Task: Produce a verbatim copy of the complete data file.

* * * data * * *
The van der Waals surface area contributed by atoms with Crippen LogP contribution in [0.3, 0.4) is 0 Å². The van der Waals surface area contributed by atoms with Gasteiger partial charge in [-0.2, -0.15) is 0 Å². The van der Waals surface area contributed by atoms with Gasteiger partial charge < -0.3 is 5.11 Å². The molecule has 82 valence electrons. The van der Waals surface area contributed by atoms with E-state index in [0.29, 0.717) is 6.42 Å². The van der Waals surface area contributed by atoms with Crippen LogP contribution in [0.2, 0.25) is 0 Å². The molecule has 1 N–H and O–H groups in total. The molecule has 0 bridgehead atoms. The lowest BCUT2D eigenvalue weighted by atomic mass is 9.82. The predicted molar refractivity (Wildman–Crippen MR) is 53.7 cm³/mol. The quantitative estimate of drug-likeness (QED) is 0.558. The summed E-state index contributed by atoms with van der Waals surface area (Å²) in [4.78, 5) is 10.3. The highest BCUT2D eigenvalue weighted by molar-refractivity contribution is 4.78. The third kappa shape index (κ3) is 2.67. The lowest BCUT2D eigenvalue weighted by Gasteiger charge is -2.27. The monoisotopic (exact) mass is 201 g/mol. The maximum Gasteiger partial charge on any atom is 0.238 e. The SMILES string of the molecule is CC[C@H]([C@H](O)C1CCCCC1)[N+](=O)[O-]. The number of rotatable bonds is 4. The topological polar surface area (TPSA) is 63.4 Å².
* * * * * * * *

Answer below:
The van der Waals surface area contributed by atoms with Crippen LogP contribution in [0.3, 0.4) is 0 Å². The van der Waals surface area contributed by atoms with Gasteiger partial charge in [-0.2, -0.15) is 0 Å². The van der Waals surface area contributed by atoms with Gasteiger partial charge < -0.3 is 5.11 Å². The molecule has 82 valence electrons. The van der Waals surface area contributed by atoms with E-state index in [0.29, 0.717) is 6.42 Å². The van der Waals surface area contributed by atoms with Crippen LogP contribution in [0.2, 0.25) is 0 Å². The molecule has 1 N–H and O–H groups in total. The molecule has 0 bridgehead atoms. The lowest BCUT2D eigenvalue weighted by atomic mass is 9.82. The predicted molar refractivity (Wildman–Crippen MR) is 53.7 cm³/mol. The quantitative estimate of drug-likeness (QED) is 0.558. The summed E-state index contributed by atoms with van der Waals surface area (Å²) in [4.78, 5) is 10.3. The highest BCUT2D eigenvalue weighted by molar-refractivity contribution is 4.78. The third kappa shape index (κ3) is 2.67. The lowest BCUT2D eigenvalue weighted by Gasteiger charge is -2.27. The monoisotopic (exact) mass is 201 g/mol. The maximum Gasteiger partial charge on any atom is 0.238 e. The SMILES string of the molecule is CC[C@H]([C@H](O)C1CCCCC1)[N+](=O)[O-]. The number of rotatable bonds is 4. The topological polar surface area (TPSA) is 63.4 Å².